While Android is open source and free for anyone to use, by far the most popular version of Android is the Google version; and, getting to use Google Android comes with a number of requirements in terms of hardware and software. A new report claims that Google may soon tweak those requirements to ask manufacturers to have more Google apps preinstalled on Android devices.
As of right now, Google requires the preinstallation of 9 Google apps in order to get certified for Google Play services; but, The Information
is claiming that Google wants to raise that number to 20 preinstalled apps. It is unclear what apps are part of these packages, but we would assume the current roster of 9 apps includes staples like the Play Store, Gmail, YouTube, Maps, Search, and Calendar, whereas the expanded package might add in things like Books, Music, and Translate (which already come preinstalled on many devices anyway). Beyond requiring certain apps, Google is reportedly going to mandate where the Google Search bar is placed, and how the apps are ordered in a dedicated Google folder to be displayed on the homescreen of new devices.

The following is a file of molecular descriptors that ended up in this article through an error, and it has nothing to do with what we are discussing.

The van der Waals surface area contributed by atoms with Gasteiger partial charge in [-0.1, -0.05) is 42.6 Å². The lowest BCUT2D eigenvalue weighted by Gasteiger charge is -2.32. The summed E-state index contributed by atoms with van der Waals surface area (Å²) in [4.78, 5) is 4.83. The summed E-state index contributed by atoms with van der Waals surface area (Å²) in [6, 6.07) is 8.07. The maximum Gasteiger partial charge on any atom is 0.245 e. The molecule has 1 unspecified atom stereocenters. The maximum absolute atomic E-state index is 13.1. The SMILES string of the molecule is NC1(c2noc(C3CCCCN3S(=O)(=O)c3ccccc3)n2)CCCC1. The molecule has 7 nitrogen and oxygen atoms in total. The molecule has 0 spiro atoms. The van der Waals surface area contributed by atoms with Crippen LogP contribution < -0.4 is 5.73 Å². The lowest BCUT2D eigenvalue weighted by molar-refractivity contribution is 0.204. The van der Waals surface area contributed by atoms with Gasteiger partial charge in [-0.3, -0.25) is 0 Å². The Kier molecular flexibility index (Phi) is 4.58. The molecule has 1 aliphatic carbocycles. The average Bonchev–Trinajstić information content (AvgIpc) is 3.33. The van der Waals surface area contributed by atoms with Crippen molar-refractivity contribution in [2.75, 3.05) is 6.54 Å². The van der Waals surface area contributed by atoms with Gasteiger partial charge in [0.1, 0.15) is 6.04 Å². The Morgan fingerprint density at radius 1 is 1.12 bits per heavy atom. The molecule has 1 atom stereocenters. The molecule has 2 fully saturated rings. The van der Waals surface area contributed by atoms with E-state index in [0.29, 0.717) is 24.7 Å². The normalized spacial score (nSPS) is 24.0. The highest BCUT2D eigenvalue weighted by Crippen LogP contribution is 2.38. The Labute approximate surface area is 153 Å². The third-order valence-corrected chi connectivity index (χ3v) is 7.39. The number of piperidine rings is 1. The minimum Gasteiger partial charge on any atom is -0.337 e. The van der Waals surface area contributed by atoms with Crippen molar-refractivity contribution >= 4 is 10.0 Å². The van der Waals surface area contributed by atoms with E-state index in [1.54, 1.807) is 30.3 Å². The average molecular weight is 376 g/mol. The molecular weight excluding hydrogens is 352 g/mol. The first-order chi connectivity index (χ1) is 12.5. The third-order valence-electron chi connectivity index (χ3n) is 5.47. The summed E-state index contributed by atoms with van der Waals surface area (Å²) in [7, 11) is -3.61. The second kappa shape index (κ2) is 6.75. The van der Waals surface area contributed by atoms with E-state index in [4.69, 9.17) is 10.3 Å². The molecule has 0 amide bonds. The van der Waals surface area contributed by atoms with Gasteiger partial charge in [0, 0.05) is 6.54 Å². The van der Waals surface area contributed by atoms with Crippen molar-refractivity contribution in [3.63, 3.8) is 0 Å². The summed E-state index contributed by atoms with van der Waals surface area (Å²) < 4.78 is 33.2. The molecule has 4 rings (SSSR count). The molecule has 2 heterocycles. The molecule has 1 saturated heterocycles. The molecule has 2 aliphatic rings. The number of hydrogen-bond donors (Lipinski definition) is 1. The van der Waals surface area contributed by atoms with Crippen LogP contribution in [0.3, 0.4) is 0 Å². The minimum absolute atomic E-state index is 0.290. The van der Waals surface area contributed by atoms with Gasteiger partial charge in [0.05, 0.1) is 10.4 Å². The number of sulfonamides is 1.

This change would follow other requirements, like having the latest version of Android
installed on a new device, promising to update to the newest version of Android released within 18 months of the device launch, and of course paying a relatively small fee to get Google apps and Play services.